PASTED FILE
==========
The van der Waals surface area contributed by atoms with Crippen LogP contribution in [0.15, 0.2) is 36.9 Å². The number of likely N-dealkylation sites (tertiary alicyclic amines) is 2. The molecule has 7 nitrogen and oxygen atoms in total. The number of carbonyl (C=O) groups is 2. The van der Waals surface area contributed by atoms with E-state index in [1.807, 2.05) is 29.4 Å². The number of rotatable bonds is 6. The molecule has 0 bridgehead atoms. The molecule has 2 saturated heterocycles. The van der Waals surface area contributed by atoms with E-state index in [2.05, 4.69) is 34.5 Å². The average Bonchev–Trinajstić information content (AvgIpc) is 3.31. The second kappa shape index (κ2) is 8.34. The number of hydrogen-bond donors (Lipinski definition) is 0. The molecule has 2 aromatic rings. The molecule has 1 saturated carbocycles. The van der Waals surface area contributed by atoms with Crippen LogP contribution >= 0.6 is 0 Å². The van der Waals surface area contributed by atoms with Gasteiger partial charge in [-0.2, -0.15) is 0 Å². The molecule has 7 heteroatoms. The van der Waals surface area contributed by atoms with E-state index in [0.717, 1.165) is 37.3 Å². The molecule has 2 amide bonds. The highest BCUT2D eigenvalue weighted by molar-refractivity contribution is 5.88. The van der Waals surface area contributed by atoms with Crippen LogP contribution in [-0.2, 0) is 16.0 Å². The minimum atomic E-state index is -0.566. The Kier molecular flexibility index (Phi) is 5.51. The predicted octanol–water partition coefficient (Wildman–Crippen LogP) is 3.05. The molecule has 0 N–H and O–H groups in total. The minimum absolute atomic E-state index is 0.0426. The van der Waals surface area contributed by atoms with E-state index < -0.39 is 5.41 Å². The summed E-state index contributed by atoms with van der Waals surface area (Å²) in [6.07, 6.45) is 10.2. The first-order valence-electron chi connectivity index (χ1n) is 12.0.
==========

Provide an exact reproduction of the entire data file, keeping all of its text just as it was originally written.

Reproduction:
The van der Waals surface area contributed by atoms with Crippen LogP contribution in [0.15, 0.2) is 36.9 Å². The number of likely N-dealkylation sites (tertiary alicyclic amines) is 2. The molecule has 7 nitrogen and oxygen atoms in total. The number of carbonyl (C=O) groups is 2. The van der Waals surface area contributed by atoms with E-state index in [1.807, 2.05) is 29.4 Å². The number of rotatable bonds is 6. The molecule has 0 bridgehead atoms. The molecule has 2 saturated heterocycles. The van der Waals surface area contributed by atoms with E-state index in [2.05, 4.69) is 34.5 Å². The average Bonchev–Trinajstić information content (AvgIpc) is 3.31. The second kappa shape index (κ2) is 8.34. The number of hydrogen-bond donors (Lipinski definition) is 0. The molecule has 2 aromatic rings. The molecule has 1 saturated carbocycles. The van der Waals surface area contributed by atoms with Crippen LogP contribution >= 0.6 is 0 Å². The van der Waals surface area contributed by atoms with Gasteiger partial charge in [-0.2, -0.15) is 0 Å². The molecule has 7 heteroatoms. The van der Waals surface area contributed by atoms with E-state index in [0.717, 1.165) is 37.3 Å². The molecule has 2 amide bonds. The highest BCUT2D eigenvalue weighted by molar-refractivity contribution is 5.88. The van der Waals surface area contributed by atoms with Crippen LogP contribution in [-0.2, 0) is 16.0 Å². The minimum atomic E-state index is -0.566. The Kier molecular flexibility index (Phi) is 5.51. The predicted octanol–water partition coefficient (Wildman–Crippen LogP) is 3.05. The molecule has 0 N–H and O–H groups in total. The minimum absolute atomic E-state index is 0.0426. The van der Waals surface area contributed by atoms with E-state index < -0.39 is 5.41 Å². The summed E-state index contributed by atoms with van der Waals surface area (Å²) in [6.07, 6.45) is 10.2. The first-order valence-electron chi connectivity index (χ1n) is 12.0.